Which leaves me with the same problem I've consistently faced for new releases for ELG: No artwork, and no art budget. It was fine to use public domain art for S&S--it matched what the game was about and worked well (though some of it is shamefully low-res). But for things like 12P and WLDA, I'm going to need real artwork. I can get some decent stuff in the royalty-free art purchases available on DriveThru, but will still need some stuff to fill in the gaps, and my income is zero. Elf Lair isn't paying for itself at this point--I'm bringing in $50 a month if I'm lucky (which is going largely to paying off debts so I can get solvent). I have an artist on board for 12P who is quite talented and willing to work for peanuts to get the credits, but she's also quite busy and untested in the RPG waters. So we'll see how that works out. I'm also rather new at "art direction," so I'm not sure what to tell artists about what's needed, should I get some on board. I'm not sure how much art is too much, or not enough, or approximately how often it should appear. Once every other page? Once every three or four pages?  No clue. From looking through my other games it would seem one piece of art every three or four pages is about right, with exceptions made for such things as character classes, monsters, and equipment.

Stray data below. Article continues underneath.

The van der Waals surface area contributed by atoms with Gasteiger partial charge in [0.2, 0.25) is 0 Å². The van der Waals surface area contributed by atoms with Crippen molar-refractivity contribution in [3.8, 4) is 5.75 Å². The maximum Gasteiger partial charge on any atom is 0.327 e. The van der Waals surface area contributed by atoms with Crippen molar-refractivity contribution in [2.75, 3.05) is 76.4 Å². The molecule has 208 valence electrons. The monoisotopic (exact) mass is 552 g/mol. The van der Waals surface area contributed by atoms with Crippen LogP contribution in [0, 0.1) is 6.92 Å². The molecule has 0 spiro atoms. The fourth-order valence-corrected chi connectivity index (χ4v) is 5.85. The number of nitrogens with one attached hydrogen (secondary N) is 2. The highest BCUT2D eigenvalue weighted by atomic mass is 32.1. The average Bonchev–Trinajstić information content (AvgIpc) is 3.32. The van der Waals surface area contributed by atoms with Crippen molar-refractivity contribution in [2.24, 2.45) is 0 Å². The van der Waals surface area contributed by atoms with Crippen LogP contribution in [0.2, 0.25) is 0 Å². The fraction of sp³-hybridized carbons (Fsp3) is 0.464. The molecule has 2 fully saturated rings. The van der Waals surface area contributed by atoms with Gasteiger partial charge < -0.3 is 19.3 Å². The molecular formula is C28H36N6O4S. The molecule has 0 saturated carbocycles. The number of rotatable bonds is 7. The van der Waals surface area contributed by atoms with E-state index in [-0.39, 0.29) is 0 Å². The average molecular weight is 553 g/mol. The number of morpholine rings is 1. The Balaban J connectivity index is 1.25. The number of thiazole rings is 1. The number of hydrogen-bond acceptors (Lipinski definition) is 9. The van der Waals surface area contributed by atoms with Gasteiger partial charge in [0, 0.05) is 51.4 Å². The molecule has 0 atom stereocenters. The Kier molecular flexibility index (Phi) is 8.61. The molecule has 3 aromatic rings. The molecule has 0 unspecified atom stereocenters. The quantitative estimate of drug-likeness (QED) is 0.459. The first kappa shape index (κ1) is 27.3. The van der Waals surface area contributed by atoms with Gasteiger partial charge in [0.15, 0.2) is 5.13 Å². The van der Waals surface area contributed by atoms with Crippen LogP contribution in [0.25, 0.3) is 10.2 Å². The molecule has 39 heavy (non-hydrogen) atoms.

Confusing and frustrating. Wish I had a few grand in the bank to get things up and running, do some real art and layout, get a distributor, and run from there. I can handle layout and design work, but I'm no artist or cartographer.

I've had several e-mails from freelancers eager to work with me, but I've had to turn them down due to a lack of funds to actually pay for artwork. So as much as I hate to ask for handouts, at this stage if there are any decent artists out there willing to work for a byline and references, or who have art laying around that they're not using and are willing to donate that is in a pulp swords-and-sorcery or science fiction style, by all means please drop me a line. Who knows? If the next two games sell well enough, maybe I can get up and running for some real, paying gigs down the road apiece.

Okay, I guess that about covers it for ELG developments right now...Oh, I did some editing work on Eldritch Witchery over the past week as well. Not as much as I'd have liked, but the editing phase has officially begun.

So there you have it: the state of Elf Lair Games as of January 3, 2012. Here's hoping with the stuff I have in the wings that 2012 ends up being a productive year for us here.


  1. I so agree about spell lists. That and Random Encounter Tables. Just...slog.

    Interested to hear what's new for the system.

  2. Have you thought about Kickstarter? Several rpg projects have raised some capital for paying artists through them.

  3. It crossed my mind. Unfortunately, more projects try that and fail than succeed. Elf Lair just doesn't have the kind of momentum or visibility at this time to pull off a Kickstarter.


Post a Comment